You may have heard of jalopies,
You heard the noise they make,
Let me introduce you to my Rocket ‘88.
Yes it’s great, just won’t wait,
Everybody likes my Rocket ‘88.
Gals will ride in style,
Movin’ all along…
Have I given the Rocket its due props? Oh, I forgot; from its modest 303 cubic inch, 135 hp beginnings, its muscles swelled through the years to 455 cubes (7.4 liters) and 400 horsepower. And then terminal atrophy set in; by 1980 it was back to 307 cubes (5 liters) and 150 hp; by 1988, 140 hp. Circular development, or just old age?
I’d say we’ve duly warmed up this motor, so let’s drop her into gear. Now we have to give the Hydramatic equal time. That granddaddy of all automatics was developed in the thirties and first appeared on the 1940 Oldsmobile. It operates quite differently from its modern namesakes. Because it uses a fluid coupling, which doesn’t amplify torque like a torque converter, it needs plenty of gears, four of them actually. And they’re mighty anxious: with a gentle take-off, we were well into third before reaching the far side of a small downtown intersection.
The Hydramatic, with its busy and bumpy shifting, doesn’t really feel like a “slush box” at all, but more like the sequential auto-shifters today (the dumber ones, that is, like the Smart). Well, there’s a lot going on down there, especially in the 2-3 shift, which involves the simultaneous operation of two bands and two clutches. Synchronizing their dance perfectly was hard enough when new; after almost sixty years you have to cut them some slack.
But it’s an efficient box; in high gear, only 25% of the engine torque flows through the fluid coupling, so it feels directly coupled, like a stick shift, and very unlike the Buick’s Dynaflow propeller-in-a-bucket-of-water sensations. And contrary to some of GM’s later innovations, the original Hydramatic was a durable collection of gears, clutches, bands and tireless little gnomes that worked them all, right from the get-go.
These old tanks are perfect cars for tooling around on a quiet Sunday morning in Eugene, which probably best replicates the traffic conditions of Innsbruck back then. One feels more like a helmsman than a driver, as the giant steering wheel dominates the manual tasks at hand, thanks to the automatic. Ponderous and slow at first, the unassisted tiller lightens with speed, but only relatively so. Handling? It hadn’t been invented yet, at least not in Detroit. The tired springs and shocks don’t help either.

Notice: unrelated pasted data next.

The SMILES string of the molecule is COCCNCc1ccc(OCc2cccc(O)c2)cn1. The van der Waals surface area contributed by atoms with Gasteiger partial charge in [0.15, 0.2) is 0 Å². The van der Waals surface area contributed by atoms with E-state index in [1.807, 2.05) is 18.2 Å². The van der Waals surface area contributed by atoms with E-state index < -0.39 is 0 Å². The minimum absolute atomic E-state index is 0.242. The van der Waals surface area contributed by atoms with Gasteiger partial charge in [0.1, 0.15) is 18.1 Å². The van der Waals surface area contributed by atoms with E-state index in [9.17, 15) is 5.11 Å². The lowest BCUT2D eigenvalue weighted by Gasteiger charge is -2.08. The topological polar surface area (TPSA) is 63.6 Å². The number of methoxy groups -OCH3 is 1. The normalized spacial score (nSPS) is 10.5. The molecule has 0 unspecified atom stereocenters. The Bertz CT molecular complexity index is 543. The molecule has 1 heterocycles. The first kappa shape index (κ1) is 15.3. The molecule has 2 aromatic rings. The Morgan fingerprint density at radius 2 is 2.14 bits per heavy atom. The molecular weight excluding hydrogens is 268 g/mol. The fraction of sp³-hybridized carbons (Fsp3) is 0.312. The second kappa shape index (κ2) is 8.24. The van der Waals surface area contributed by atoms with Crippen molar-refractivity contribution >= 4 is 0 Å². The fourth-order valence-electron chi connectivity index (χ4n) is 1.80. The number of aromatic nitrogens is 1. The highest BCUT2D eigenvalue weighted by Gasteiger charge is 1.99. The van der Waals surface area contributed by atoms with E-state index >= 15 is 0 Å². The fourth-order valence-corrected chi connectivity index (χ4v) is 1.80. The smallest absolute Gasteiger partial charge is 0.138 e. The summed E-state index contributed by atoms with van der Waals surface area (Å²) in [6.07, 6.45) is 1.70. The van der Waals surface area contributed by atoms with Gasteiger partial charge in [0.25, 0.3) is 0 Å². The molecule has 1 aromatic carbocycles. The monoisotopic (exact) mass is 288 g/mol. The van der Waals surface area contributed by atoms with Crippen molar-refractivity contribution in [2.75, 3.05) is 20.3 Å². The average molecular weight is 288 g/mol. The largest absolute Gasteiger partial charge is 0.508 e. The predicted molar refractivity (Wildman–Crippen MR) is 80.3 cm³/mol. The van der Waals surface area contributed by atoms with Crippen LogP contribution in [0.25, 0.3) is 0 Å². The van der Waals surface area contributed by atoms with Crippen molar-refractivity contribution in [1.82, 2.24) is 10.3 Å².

But the engine is responsive and distinctly feels like the most modern component in this car. If you dropped it into a 1988 Cutlass Supreme Classic Brougham Coupe (whew; what a mouthful) you’d probably never notice the difference from the 140 hp 307 in that. Or maybe you would; the ’51 303 probably has better throttle response.
These Rocket 88s are for the open road, and this one is still quite happy to purr along at seventy on the highway. That universally abused old Driver’s Ed invocation about keeping a car’s length distance for every ten miles per hour suddenly pops in my head, and for a good reason: old drum brakes. I can see that venerable graphic from the textbook in my mind’s eye, with the spaces laid out in front of the represented car, which I swear was an old Oldsmobile like this.
The Rocket 88’s influence is monumental, and not just from a hot-rodding perspective. Just like the ’32 Ford V8 spoiled Americans with a step up in everyday performance, so again did the 88. And the whole industry followed its lead; the 88 is the prototype of the quintessential American car: a responsive and torquey V8, automatic transmission, and room for…eleven skinny and car-starved Austrians. Most Americans quickly settled for nothing less. But what about places like Austria in the fifties?
In its time, cars like this Olds were living on an exulted plain in the Old Country. The choice of many affluent Europeans then, they were desirable and highly respected. A 30 hp VW was still a distant aspiration of the middle class. My father, a doctor, and all six of my aunts and uncles were still car-less when we emigrated in 1960. Within a few years, that all changed; all the aunts and uncles had wheels. And when I went back for the first time in 1969, Herr Miller was driving a new W114 Mercedes 200 diesel, with bucket seats. No six-year olds were going to be sidled up next to him in that taxi, making vivid memories worth writing about fifty years later.